Like us, our pets need protection when riding in the vehicle. Although the law does not mandate that we buckle in our animals, we should do so anyways to keep them from harm.
For long and short road trips alike, safety is paramount. Likewise, making your pet comfortable and keeping him or her stress-free can affect safety. This article explores different ways to transport your pets for a smooth ride.
You cannot use regular seatbelts for your pets regardless how human-sized they are. However, you can strap in crates for extra protection.
For dogs, you can purchase harnesses that lock into the backseats. Doing so keeps your dog from tumbling around or propelling forward in a collision. Dog harnesses need slack to allow the animal to sit, stand or lay down. That said, a harness too loose increases the danger. Regarding size, shop with the following in mind.
- Strap thickness—broader straps distribute the weight more effectively and prevent internal damage on impact.
- Length—shorter harnesses reduce momentum during collisions. They also prevent the dog from jumping into the front and distracting the driver.
- Fastener quality—the mechanisms connecting the seat and straps together need durability. Cheap plastics will break under pressure, rendering the harness useless.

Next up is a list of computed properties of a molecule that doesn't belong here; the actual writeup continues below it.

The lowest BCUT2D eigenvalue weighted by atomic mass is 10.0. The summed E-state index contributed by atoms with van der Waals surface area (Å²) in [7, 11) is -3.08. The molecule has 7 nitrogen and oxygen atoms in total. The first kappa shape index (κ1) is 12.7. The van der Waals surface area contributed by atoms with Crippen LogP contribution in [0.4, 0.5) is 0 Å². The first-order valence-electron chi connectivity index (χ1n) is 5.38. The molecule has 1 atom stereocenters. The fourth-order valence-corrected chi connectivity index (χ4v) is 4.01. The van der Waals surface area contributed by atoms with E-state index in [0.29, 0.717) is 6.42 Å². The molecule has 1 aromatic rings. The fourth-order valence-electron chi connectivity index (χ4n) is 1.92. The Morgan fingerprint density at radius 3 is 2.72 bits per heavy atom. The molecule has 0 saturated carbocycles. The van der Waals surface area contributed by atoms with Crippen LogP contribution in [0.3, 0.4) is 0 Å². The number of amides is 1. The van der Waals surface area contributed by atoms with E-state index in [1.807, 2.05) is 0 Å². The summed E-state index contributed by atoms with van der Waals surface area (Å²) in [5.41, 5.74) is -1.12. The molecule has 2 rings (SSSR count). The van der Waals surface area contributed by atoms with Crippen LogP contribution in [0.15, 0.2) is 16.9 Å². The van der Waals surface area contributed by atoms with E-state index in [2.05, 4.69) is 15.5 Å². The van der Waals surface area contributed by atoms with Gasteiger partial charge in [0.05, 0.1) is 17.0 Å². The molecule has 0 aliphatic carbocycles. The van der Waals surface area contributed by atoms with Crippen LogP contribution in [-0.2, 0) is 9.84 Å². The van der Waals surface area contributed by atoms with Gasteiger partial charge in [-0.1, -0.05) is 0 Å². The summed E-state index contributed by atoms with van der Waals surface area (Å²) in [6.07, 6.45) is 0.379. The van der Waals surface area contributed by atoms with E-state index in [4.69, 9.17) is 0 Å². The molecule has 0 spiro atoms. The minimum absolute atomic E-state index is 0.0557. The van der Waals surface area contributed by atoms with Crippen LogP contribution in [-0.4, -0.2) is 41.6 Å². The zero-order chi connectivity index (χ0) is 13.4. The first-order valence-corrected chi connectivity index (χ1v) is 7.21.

In most cases, crates are the safest place for your beloved animals. Some SUVs have gates between the trunk and backseat, but such barriers do not increase safety. Using a secured or anchored crate is the only way to stop your pets from launching forward.
Make sure the crate you choose allows your pet to still sit, stand and readjust. As well, exercise him or her before confining your pet to that space. Besides a mat and/or a toy, you should remove extraneous items from the crate that may pose a hazard.
Car Safety Tips for Pets
Now that we’ve talked about securing your animals, let’s consider environmental factors that affect safety.
- Ventilation—keep the vehicle well-ventilated. Never leave your animal alone on a hot or cold day. Even temperate weather can leave a car stuffy. Some animals, particularly those already stressed out, might hyperventilate or suffocate in such conditions.
- Rest stops—make pit stops when your pet needs walking. Plan visits to rest areas or parks on your journey and stick to the schedule!
- Travelling kits—pack pet essentials like grooming supplies, food and other accessories for feeding, cleaning and playing with him or her. If your pet takes medication, bring both a backup supply and the prescription documents.
- Positive reassurance—speak in a lighthearted voice when travelling by car with your pets. Your voice can affect how they interpret the mood of the trip.